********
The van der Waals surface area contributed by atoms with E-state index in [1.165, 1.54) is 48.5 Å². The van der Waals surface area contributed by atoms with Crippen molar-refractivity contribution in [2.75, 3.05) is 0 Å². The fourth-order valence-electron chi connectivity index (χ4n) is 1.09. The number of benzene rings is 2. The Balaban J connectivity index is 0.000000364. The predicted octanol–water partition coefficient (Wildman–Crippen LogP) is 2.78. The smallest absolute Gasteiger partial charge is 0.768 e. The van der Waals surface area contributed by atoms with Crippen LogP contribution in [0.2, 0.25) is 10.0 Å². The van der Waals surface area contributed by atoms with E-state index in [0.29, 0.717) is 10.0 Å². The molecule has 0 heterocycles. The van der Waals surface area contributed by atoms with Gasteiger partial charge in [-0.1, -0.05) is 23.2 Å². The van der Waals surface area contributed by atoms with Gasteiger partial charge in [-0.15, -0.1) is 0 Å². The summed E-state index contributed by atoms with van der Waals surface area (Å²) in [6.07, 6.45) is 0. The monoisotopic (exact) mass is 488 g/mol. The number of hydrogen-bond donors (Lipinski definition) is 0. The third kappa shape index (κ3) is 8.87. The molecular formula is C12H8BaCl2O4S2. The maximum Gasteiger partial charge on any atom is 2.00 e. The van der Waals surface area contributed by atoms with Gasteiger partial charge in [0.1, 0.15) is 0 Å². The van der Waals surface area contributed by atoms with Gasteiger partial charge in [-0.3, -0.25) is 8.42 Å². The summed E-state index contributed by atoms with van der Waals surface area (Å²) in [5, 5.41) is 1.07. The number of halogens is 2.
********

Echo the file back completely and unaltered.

The van der Waals surface area contributed by atoms with E-state index in [1.165, 1.54) is 48.5 Å². The van der Waals surface area contributed by atoms with Crippen molar-refractivity contribution in [2.75, 3.05) is 0 Å². The fourth-order valence-electron chi connectivity index (χ4n) is 1.09. The number of benzene rings is 2. The Balaban J connectivity index is 0.000000364. The predicted octanol–water partition coefficient (Wildman–Crippen LogP) is 2.78. The smallest absolute Gasteiger partial charge is 0.768 e. The van der Waals surface area contributed by atoms with Crippen LogP contribution in [0.2, 0.25) is 10.0 Å². The van der Waals surface area contributed by atoms with E-state index in [0.29, 0.717) is 10.0 Å². The molecule has 0 heterocycles. The van der Waals surface area contributed by atoms with Gasteiger partial charge in [-0.1, -0.05) is 23.2 Å². The van der Waals surface area contributed by atoms with Gasteiger partial charge in [-0.15, -0.1) is 0 Å². The summed E-state index contributed by atoms with van der Waals surface area (Å²) in [6.07, 6.45) is 0. The monoisotopic (exact) mass is 488 g/mol. The number of hydrogen-bond donors (Lipinski definition) is 0. The third kappa shape index (κ3) is 8.87. The molecular formula is C12H8BaCl2O4S2. The maximum Gasteiger partial charge on any atom is 2.00 e. The van der Waals surface area contributed by atoms with Gasteiger partial charge in [0.1, 0.15) is 0 Å². The van der Waals surface area contributed by atoms with Gasteiger partial charge in [-0.3, -0.25) is 8.42 Å². The summed E-state index contributed by atoms with van der Waals surface area (Å²) in [5, 5.41) is 1.07. The number of halogens is 2.